OAKLAND, Calif., Oct. 16 /PRNewswire/ -- Walk into any grocery store and there's likely to be a Halloween aisle brimming over with candy. Those who struggle with mindless eating have already begun to wonder how they'll stay clear of trick-or-treat sweets. Many people find that Halloween spurs a particularly tough time of the year, and as the holidays keep coming, it only becomes more challenging. Dieters, mindless eaters, self-described chocoholics, and others wonder how will they survive yet another holiday season.
Susan Albers, a psychologist and author of Eat, Drink, and Be Mindful, recommends that people practice a mindful chocolate meditation. She doesn't believe people should avoid chocolate, or other trigger foods, completely. Not only would that not be fun, but it also isn't realistic. Instead, she advocates that people eat candy and other foods they crave in a new way. "The problem is that people often think about eating the next piece of candy before they've even finished enjoying the one they have," Dr. Albers says. "Then they feel unsatisfied and go for more." She acknowledges that learning to eat foods mindful might not be easy, but it is worth it.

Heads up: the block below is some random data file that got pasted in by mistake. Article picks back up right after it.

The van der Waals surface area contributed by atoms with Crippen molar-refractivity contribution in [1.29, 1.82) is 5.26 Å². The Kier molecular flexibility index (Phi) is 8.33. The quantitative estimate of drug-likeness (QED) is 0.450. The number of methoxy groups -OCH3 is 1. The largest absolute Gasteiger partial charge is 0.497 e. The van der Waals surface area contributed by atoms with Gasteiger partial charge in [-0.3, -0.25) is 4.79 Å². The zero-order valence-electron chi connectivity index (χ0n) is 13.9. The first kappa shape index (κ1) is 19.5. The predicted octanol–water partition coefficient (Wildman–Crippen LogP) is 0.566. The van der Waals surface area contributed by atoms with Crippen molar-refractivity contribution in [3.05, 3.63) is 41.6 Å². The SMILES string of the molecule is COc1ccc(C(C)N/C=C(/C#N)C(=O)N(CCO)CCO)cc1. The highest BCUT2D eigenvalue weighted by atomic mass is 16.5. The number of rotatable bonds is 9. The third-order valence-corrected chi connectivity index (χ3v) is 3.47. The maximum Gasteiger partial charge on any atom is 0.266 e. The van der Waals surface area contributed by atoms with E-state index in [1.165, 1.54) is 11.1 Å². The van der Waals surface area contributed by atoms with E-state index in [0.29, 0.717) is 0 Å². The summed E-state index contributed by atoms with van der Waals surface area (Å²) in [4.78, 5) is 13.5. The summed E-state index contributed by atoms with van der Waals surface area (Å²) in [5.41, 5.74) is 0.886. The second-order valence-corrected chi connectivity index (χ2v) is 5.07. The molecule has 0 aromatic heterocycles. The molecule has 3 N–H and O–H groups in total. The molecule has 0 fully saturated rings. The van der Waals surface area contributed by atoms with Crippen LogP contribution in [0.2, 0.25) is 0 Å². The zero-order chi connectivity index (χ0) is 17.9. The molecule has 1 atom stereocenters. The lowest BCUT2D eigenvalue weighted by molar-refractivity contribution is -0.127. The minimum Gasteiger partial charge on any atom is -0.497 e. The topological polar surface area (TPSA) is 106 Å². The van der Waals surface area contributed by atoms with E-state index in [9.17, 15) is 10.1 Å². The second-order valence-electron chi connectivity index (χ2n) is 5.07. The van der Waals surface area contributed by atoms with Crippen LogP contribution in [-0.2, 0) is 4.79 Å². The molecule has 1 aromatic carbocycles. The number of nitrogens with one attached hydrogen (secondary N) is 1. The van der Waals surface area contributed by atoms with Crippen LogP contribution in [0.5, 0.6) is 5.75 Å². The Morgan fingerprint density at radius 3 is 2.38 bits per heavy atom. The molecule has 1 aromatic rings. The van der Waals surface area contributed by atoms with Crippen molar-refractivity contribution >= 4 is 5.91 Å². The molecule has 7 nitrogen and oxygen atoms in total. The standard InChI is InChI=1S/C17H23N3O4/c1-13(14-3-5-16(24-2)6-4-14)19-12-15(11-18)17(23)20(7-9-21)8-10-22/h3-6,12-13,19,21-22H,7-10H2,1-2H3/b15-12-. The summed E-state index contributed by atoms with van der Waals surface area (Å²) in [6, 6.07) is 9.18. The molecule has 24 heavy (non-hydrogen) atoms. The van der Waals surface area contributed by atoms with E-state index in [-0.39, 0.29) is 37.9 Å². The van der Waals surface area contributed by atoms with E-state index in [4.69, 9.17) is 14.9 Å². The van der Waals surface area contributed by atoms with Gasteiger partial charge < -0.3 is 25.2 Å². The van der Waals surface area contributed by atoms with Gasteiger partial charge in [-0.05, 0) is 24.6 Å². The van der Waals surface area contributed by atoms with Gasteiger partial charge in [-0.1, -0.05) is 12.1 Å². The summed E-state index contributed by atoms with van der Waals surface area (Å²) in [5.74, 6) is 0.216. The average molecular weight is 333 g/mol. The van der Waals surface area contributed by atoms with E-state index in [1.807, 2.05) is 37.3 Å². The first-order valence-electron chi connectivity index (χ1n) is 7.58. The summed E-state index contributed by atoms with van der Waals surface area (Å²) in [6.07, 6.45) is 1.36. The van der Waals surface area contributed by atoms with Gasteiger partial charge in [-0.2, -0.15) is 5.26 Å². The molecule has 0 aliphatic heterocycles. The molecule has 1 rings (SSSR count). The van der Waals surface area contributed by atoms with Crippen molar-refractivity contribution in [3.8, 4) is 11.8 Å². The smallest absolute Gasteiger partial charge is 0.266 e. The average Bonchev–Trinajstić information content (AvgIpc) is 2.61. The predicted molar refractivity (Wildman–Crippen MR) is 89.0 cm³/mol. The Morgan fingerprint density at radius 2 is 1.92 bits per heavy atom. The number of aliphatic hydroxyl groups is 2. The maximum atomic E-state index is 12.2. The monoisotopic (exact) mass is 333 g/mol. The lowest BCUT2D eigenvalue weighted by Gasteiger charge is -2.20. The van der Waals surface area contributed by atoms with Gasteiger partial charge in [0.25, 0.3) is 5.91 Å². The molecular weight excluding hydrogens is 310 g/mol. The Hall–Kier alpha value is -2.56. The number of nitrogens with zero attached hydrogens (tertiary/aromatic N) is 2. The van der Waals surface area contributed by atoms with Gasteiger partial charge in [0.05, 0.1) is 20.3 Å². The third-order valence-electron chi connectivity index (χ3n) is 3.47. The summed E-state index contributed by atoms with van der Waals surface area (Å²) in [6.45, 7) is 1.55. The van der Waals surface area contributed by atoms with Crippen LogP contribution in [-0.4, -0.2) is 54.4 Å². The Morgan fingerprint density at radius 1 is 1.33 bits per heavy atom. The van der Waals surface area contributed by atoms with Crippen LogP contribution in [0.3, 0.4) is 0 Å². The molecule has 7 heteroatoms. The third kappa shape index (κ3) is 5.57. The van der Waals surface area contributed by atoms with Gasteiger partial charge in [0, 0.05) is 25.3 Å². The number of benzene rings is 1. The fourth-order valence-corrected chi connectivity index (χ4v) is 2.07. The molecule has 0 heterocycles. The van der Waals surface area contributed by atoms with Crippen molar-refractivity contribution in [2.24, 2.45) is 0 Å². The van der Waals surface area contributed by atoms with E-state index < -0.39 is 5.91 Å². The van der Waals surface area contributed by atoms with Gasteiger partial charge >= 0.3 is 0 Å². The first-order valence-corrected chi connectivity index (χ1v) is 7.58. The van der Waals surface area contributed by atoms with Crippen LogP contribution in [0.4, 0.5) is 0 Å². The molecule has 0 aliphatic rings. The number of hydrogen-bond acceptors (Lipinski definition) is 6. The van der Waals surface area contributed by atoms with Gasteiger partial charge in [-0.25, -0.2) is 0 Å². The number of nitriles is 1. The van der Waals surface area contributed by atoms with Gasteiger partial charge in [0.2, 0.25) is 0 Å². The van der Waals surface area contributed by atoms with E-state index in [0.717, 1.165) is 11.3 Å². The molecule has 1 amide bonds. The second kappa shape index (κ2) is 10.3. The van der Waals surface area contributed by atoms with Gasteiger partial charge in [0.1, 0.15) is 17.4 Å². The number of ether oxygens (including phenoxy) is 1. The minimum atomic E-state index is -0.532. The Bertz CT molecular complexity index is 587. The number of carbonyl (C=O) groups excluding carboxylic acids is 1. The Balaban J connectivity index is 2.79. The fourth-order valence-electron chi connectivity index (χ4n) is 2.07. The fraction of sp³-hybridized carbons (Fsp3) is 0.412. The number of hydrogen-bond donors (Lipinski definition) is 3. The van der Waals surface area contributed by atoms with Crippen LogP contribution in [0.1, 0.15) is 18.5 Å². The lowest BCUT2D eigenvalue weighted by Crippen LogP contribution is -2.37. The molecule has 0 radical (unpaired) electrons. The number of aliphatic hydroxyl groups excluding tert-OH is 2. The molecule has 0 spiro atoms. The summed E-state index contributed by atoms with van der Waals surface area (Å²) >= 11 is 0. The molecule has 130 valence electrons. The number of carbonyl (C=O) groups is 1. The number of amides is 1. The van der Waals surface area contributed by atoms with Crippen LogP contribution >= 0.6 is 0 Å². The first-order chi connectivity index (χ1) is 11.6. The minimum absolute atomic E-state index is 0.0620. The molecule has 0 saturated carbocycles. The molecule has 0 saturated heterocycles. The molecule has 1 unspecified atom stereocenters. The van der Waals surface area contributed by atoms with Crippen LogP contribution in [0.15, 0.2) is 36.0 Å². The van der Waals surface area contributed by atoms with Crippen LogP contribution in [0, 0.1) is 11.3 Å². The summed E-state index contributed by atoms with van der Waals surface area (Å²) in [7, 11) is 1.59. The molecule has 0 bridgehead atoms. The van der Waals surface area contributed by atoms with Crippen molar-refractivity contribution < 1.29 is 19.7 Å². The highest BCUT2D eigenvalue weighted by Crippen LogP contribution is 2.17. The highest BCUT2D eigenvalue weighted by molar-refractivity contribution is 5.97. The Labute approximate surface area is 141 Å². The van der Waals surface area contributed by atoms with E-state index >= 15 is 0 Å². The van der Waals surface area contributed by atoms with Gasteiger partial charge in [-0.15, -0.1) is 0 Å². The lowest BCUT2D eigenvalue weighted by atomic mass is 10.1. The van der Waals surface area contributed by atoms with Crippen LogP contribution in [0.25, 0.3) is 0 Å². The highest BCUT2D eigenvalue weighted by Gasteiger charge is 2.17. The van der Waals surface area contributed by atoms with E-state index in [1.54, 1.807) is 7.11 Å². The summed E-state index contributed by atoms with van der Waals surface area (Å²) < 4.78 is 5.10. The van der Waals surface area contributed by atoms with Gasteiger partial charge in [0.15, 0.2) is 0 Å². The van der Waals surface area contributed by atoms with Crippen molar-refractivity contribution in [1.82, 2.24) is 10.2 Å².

Dr. Albers recommends that as people practice the exercise, they get
into a comfortable position, notice what emotions arise, and use all of
their senses. Some of the steps are:
1. Notice the weight of a piece of chocolate in your hand.
2. Observe the shape and color.
3. As you unwrap it, listen to the crinkle of the foil or paper.
4. Bring the chocolate up to your nose, and inhale deeply. Notice what
thoughts come in your mind as you do this. Let the thoughts come and
5. Place the chocolate in your mouth. Notice the flavor, richness, and
People will notice that when they slow down long enough to be present
while consuming chocolate, they can fully taste each piece instead of
scarfing it down. When peo
|SOURCE Eat, Drink, and Be Mindful|
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